According to the BBC, it’s estimated that 92 million tonnes of clothing waste is created each year. This is partially due to the recent increase in “Fast Fashion” which uses non-renewable resources such as man-made filaments, plastics and metals. This is because many clothes classed as fast fashion nowadays are made using cheaper blended materials which are harder to separate, meaning that they can’t be recycled. This usually results in them being incinerated or put into landfill.

Another alternative is sorting textiles by hand into different fibre types. However, this is slow, requires a large amount of skill and a high rate of man hours. 

The fashion industry is responsible for 10% of all greenhouse gas emissions due to the chemicals being released when clothes are being burnt. Unfortunately, only 12% of these clothes end up being recycled which makes it lower than plastics and glass.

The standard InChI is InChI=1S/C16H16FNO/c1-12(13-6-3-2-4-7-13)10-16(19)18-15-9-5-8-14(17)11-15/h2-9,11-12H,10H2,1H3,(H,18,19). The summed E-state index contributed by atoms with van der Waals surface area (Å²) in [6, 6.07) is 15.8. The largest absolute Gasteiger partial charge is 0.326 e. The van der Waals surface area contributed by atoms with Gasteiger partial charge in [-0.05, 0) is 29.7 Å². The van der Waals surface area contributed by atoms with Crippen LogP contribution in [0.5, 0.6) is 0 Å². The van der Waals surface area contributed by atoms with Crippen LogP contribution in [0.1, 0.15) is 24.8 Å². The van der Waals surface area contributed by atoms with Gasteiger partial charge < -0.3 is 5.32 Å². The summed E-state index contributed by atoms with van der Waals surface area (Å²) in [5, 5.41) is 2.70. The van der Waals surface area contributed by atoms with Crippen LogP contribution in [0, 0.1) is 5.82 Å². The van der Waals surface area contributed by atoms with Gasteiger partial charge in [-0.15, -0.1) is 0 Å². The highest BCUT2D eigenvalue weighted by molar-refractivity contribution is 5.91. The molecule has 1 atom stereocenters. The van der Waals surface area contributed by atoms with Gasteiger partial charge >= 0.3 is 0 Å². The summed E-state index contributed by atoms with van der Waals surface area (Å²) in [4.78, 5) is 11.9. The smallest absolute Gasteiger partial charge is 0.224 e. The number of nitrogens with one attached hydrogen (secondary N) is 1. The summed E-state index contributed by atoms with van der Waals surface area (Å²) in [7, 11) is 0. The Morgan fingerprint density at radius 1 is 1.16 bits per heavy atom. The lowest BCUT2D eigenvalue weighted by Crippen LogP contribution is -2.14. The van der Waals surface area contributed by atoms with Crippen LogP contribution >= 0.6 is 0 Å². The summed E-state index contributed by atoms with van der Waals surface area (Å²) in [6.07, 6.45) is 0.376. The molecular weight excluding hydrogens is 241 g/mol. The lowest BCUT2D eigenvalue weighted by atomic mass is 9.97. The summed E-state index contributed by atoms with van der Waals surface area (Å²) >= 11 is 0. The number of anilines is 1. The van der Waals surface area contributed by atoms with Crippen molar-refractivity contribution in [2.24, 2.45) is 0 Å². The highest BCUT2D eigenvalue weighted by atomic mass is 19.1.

Recycling on a larger scale seems to be facing issues. However, there has been some development on a smaller scale. For example, in Hong Kong a technique has been developed for recycling clothes made from cotton and polyester by feeding them to a certain type of fungi called Aspergillus Niger. This fungus produces and enzyme that breaks down cotton into glucose which in turn makes can be used to create syrup. The left over polyester is reused to make clothing.

Useful information about the best ways to recycle your clothes can be found on

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